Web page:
DHS’ slow progress in centralizing acquisition frustrates Congress

In 2008, Customs and Border Protection began a project to modernize its UH-60 helicopters, a fleet of aging rotorcraft it mostly borrows as excess hand-me-downs from the Army. It converted two of those rotorcraft in four years at a cost of more than $22 million each — roughly the same amount it would take to buy a brand new UH-60 Blackhawk fresh from the assembly line.

The Coast Guard, which operates an extremely similar airframe, overhauled 27 helicopters during the same time period at less than a quarter of the rate CBP paid. But the two DHS components never coordinated their efforts.

And in an audit released last month, the department’s inspector general found that while some components were facing shortages and breakdowns of radio equipment and requesting additional funding to modernize their communications systems, other offices within DHS were storing thousands of unused radios in warehouses, partially because equipment inventories aren’t reliably tracked across the agency.

Congressional and outside overseers view those examples as symptomatic of a federal department that’s still struggling, 12 years after its creation, to centralize and harmonize its oversight and management of acquisition programs and policy.

But they also acknowledged that DHS has come a long way since it absorbed 22 separate agencies a dozen years ago. And department officials say they’ve been busily implementing best practices from industry.

Rafael Borras, the undersecretary for management who doubles as the chief acquisition officer, said the department does have a formal, centralized acquisition management structure, including the two-year-old Office of Program Accountability and Risk Management (PARM).

“We have enhanced oversight,” he said. “It’s resulted in 136 acquisition review boards, which have resulted in 250 specific decision memorandums that result in specific actions that the components and the programs must take in order to proceed. We’ve canceled three major programs and we’ve paused eight. We’ve ordered a change in leadership in many programs as well.”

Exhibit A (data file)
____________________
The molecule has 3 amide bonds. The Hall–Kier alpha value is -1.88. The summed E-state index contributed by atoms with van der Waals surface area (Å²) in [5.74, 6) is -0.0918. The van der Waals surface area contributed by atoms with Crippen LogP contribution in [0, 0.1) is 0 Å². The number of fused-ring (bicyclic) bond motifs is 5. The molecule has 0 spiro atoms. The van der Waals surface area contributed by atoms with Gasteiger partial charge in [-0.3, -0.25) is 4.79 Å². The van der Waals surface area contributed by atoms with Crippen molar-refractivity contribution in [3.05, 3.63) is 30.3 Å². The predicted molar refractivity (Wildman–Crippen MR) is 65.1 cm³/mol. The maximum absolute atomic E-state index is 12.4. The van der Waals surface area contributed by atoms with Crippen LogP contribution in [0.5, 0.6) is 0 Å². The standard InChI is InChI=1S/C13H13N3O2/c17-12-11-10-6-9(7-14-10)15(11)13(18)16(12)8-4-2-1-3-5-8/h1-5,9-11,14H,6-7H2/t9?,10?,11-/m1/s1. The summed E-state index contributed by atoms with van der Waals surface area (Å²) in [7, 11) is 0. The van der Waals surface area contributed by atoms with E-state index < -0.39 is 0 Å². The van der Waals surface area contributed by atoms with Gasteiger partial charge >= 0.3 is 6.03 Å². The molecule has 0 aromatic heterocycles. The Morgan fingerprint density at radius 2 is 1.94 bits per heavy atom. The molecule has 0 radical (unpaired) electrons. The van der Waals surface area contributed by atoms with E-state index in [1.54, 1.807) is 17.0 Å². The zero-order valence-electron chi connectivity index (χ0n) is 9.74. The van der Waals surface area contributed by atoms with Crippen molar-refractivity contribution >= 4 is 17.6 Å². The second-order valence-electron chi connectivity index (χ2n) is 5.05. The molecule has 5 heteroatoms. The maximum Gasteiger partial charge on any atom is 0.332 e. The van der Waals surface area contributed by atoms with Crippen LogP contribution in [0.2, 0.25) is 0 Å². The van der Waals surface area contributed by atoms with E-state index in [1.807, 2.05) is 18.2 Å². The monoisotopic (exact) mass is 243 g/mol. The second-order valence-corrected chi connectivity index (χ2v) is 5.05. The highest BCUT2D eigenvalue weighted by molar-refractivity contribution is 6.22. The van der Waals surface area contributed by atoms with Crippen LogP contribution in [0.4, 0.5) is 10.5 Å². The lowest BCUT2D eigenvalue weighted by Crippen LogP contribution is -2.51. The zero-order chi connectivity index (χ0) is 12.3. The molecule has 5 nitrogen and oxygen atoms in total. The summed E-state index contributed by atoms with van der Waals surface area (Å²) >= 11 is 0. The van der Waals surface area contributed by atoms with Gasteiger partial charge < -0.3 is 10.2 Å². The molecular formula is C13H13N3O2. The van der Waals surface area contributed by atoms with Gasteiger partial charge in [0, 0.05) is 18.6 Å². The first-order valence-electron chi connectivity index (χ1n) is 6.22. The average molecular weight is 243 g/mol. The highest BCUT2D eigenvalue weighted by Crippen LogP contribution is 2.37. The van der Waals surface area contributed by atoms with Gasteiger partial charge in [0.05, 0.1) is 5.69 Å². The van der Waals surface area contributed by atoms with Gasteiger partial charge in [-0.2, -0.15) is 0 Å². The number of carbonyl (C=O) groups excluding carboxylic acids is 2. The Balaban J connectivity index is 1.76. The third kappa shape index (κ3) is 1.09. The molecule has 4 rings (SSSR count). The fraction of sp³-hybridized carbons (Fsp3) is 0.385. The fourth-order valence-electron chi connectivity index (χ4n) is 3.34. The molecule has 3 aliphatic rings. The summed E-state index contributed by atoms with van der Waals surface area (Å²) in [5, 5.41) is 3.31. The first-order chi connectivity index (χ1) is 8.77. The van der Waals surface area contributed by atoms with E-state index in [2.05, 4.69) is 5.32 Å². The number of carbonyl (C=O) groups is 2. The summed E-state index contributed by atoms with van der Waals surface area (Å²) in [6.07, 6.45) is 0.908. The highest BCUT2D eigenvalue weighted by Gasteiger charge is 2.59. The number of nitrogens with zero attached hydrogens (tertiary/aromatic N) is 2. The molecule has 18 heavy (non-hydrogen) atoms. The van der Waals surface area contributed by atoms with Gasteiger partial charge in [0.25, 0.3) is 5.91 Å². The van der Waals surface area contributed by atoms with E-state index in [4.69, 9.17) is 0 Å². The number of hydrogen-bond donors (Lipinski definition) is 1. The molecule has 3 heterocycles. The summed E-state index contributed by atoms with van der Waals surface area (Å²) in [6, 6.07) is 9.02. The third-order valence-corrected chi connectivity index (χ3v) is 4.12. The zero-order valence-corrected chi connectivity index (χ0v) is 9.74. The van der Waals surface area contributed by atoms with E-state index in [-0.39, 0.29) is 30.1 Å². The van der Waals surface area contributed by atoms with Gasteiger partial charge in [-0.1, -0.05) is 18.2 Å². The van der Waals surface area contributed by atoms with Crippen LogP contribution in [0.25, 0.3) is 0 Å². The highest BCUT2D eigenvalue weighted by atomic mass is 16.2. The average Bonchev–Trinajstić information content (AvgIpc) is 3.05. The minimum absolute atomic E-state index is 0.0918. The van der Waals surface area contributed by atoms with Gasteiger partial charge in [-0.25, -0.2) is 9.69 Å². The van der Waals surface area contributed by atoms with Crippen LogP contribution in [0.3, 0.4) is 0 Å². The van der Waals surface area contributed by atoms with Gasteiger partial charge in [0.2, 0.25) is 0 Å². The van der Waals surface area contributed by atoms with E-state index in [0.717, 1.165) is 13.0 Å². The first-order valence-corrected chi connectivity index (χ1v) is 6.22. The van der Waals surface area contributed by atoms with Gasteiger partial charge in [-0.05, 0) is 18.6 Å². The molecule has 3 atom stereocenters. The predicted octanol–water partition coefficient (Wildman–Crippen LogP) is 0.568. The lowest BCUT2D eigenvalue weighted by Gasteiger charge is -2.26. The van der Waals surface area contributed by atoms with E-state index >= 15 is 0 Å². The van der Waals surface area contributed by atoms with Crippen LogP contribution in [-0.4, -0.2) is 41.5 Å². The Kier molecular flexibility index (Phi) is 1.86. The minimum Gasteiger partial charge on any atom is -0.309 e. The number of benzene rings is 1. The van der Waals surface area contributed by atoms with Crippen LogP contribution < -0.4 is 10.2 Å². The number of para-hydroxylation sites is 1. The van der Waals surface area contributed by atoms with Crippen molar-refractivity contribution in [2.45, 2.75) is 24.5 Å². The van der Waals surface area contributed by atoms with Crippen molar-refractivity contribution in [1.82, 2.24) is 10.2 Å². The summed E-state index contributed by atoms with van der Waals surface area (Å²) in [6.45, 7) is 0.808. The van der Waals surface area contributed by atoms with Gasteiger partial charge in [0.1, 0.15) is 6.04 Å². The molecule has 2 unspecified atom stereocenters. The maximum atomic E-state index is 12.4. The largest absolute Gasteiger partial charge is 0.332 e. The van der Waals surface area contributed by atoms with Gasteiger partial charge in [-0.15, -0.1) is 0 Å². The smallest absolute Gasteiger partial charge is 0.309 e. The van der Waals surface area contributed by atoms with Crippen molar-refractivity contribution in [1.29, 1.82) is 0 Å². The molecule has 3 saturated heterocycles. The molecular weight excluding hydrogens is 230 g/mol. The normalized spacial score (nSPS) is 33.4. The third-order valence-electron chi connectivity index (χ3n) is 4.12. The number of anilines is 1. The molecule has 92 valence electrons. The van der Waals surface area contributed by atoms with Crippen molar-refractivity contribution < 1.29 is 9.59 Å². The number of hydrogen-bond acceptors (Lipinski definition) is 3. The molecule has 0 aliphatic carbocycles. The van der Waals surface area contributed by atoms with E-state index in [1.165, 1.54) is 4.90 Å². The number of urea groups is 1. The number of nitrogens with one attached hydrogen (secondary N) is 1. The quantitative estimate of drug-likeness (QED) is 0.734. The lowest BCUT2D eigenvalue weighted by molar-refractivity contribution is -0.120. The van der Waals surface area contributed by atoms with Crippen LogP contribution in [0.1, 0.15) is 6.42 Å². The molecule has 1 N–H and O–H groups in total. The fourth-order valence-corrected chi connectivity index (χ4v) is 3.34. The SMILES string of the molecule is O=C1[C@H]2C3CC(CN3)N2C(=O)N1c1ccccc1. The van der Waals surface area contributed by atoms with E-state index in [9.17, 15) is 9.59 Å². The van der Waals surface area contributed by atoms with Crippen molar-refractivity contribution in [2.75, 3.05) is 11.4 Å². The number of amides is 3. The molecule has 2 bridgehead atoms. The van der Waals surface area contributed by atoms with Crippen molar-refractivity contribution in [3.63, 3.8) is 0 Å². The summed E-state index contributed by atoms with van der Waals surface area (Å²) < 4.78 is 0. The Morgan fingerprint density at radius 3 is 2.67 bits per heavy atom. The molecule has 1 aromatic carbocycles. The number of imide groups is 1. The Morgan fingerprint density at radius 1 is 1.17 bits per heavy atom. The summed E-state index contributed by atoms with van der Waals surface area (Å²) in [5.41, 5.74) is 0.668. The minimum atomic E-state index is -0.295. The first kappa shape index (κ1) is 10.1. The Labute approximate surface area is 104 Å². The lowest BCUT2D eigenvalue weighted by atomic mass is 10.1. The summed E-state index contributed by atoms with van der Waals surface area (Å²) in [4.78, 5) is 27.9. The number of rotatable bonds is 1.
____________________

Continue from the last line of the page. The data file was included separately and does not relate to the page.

Acquisition planning shortcomings

The Government Accountability Office and the department’s IG say DHS has indeed checked all the right boxes when it comes to creating policies on management and oversight. But consistent implementation and execution is another matter.

Michele Mackin, the director for acquisition at sourcing management at GAO, said all too often, major acquisition projects are missing important features at their outset such as an approved acquisition baseline.

“That baseline represents the program manager’s agreement with the department about the cost, schedule and performance parameters of a program. It’s important, because it allows DHS and Congress to track progress and hold program managers accountable for outcomes,” she said. “But last year, only about a third of 63 major programs had approved acquisition baselines. This situation doesn’t put the department in a good situation to manage its acquisitions, and it complicates efforts to track cost and schedule growth.”